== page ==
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Southern Historical Society Papers, Volume 31. (ed. Reverend J. William Jones) 2 2 Browse Search
Southern Historical Society Papers, Volume 32. (ed. Reverend J. William Jones) 1 1 Browse Search
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Southern Historical Society Papers, Volume 31. (ed. Reverend J. William Jones), chapter 1.32 (search)
c Shell, wounded. John Sawyers. William Sawyers, dead. Samuel Southerland. Riley Smith, dead. J. H. Sullivan. Armstrong Skenes. Henry Steel. George Smith, killed. J. S. Vermilion, killed. Charles Whetsel, killed. Benjamin Whetsel, dead. John Williams, killed. Thomas Wilson, wounded; dead. S. H. Wyett. The foregoing roll was made from memory by C. B. Price, a member of the old company, who now resides at Hansonville, Russell county, Va. I have been at work on it for one year. If any name has been omitted or is spelled incorrectly, I hope it will be reported to me, as I wish the roster to be complete before it is impossible to get it, as the survivors will have soon passed away. C. B. Price was corporal of Company C, 37th Regiment, Virginia Infantry. Company C was enlisted in Russell county, Va., April, 1861, went immediately to the front, and was in the war from start to finish. [From the Richmond, Va., Times-Dispatch, Jan. 12, 1904.]
Southern Historical Society Papers, Volume 31. (ed. Reverend J. William Jones), Confederate Generals are all passing away. (search)
slie Perry, of the War Records office, who garbled records to suit his purpose, and other Federal soldiers. General Fitzhugh Lee, in his Life of R. E. Lee, and General John B. Gordon, in his book, Reminiscences of the Civil War, give their views on Gettysburg in the course of their narratives. But one of the most notable papers that has appeared is a review of Longstreet's book by Colonel F. R. Henderson, of the British army, author of that superb Life of Stonewall Jackson, and one of the ablest military critics of his times. He certainly cannot be charged with partisan prejudice. I have thus given a summary of the literature of Gettysburg that any one wishing may investigate the questions involved. And all parties should be willing to rest on the record as it has been already made up. But if there is to be further discussion, there are certain important facts never before in print which I shall ask the privilege of giving. J. Wm. Jones. Richmond, Va., January 12, 1904,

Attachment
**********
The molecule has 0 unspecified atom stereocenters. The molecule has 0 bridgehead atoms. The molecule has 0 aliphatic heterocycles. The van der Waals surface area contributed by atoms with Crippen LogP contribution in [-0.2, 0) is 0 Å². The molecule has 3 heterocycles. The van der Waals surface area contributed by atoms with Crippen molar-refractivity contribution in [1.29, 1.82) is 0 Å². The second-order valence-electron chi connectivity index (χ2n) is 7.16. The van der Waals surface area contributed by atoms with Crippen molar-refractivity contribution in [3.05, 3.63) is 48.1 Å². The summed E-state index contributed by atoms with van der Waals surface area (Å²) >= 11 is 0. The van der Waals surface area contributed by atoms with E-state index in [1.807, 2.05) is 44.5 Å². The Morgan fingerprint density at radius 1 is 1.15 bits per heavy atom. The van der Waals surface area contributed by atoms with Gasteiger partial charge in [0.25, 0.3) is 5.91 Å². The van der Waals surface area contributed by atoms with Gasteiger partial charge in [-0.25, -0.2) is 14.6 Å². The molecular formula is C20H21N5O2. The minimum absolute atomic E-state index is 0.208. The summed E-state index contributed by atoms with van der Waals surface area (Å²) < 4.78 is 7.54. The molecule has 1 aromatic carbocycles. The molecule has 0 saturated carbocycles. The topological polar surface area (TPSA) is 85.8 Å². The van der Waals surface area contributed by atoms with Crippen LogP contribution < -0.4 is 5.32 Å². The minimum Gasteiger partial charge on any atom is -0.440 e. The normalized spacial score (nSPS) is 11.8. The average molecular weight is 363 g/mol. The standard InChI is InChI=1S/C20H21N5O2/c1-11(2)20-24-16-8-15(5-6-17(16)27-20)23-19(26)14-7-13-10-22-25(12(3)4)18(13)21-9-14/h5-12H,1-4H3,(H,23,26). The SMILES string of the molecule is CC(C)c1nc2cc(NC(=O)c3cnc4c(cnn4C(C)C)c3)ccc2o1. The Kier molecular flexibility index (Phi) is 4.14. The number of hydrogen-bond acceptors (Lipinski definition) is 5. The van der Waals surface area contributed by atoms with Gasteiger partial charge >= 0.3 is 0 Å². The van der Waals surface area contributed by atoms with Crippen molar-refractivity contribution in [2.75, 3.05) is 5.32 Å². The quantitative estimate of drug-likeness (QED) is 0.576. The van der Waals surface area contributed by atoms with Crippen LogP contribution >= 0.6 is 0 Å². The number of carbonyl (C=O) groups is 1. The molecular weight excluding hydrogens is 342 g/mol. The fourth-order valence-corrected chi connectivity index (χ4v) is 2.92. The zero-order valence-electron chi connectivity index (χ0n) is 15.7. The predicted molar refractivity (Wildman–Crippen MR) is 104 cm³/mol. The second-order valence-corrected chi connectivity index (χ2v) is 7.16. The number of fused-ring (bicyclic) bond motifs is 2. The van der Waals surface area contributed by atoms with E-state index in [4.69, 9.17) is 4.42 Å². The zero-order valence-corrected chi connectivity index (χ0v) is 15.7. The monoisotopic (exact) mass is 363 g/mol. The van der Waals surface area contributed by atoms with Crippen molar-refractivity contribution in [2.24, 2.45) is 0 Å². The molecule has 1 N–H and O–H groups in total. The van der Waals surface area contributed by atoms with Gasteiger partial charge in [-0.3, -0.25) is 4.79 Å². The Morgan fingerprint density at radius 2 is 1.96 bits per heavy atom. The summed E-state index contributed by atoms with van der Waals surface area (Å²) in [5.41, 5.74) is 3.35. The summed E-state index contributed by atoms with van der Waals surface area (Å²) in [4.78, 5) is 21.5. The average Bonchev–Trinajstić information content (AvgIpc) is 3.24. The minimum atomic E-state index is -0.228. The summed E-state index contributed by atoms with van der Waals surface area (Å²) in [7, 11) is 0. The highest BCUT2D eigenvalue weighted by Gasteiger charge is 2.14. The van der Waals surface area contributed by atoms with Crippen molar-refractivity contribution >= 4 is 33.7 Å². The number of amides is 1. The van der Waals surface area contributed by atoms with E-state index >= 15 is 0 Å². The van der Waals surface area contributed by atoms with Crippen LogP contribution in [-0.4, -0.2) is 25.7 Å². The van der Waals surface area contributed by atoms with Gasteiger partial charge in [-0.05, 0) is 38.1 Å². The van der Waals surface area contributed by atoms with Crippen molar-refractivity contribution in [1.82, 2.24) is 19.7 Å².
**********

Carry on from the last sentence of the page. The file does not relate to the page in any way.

Southern Historical Society Papers, Volume 32. (ed. Reverend J. William Jones), Joseph Wheeler. (search)
est incidentally, apart from the conclusive evidence it presents of the permanent rank in the Confederate States Army of General Joseph Wheeler. It is but just to the valiant warrior to state that he has made no claim to the rank of Lieutenant-General by commission, and that there has been published such disclaim. Inadvertently the subscriber reprinted in the last volume (31) of the Papers, pp. 189-192, a statement from Rev. J. Wm. Jones, D. D., in the issue of the Times-Dispatch of January 12, 1904, in which among the commissioned Lieutenant-Generals is that (the 20th) of Joseph Wheeler. There has been rank ascribed to other officers of the C. S. Army to which they were not entitled by actual commission, but the editor should not be held even for implication on mooted points, nor should he be supposed to guarantee correctness of any statement save such as he may be assured of by individual cognizance. He has charity for the foibles of all men, cherishes malice toward none, and a